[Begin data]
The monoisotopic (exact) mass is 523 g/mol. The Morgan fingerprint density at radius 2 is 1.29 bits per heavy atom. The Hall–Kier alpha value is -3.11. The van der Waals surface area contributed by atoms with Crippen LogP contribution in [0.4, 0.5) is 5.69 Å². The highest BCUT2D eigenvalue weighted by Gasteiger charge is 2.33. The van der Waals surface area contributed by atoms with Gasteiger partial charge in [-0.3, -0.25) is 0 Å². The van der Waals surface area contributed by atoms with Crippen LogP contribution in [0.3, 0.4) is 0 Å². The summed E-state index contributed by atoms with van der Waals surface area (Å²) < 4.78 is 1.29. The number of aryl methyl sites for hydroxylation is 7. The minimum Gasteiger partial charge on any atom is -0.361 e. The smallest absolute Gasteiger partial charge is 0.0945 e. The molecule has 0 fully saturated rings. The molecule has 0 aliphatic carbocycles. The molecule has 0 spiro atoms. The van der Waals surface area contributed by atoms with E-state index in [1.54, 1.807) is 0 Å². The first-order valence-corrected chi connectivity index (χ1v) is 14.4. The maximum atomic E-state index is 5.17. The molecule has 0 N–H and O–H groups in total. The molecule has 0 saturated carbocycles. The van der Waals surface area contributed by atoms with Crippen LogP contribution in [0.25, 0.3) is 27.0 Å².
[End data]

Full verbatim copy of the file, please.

The monoisotopic (exact) mass is 523 g/mol. The Morgan fingerprint density at radius 2 is 1.29 bits per heavy atom. The Hall–Kier alpha value is -3.11. The van der Waals surface area contributed by atoms with Crippen LogP contribution in [0.4, 0.5) is 5.69 Å². The highest BCUT2D eigenvalue weighted by Gasteiger charge is 2.33. The van der Waals surface area contributed by atoms with Gasteiger partial charge in [-0.3, -0.25) is 0 Å². The van der Waals surface area contributed by atoms with Crippen LogP contribution in [0.3, 0.4) is 0 Å². The summed E-state index contributed by atoms with van der Waals surface area (Å²) < 4.78 is 1.29. The number of aryl methyl sites for hydroxylation is 7. The minimum Gasteiger partial charge on any atom is -0.361 e. The smallest absolute Gasteiger partial charge is 0.0945 e. The molecule has 0 fully saturated rings. The molecule has 0 aliphatic carbocycles. The molecule has 0 spiro atoms. The van der Waals surface area contributed by atoms with E-state index in [1.54, 1.807) is 0 Å². The first-order valence-corrected chi connectivity index (χ1v) is 14.4. The maximum atomic E-state index is 5.17. The molecule has 0 N–H and O–H groups in total. The molecule has 0 saturated carbocycles. The van der Waals surface area contributed by atoms with Crippen LogP contribution in [0.25, 0.3) is 27.0 Å².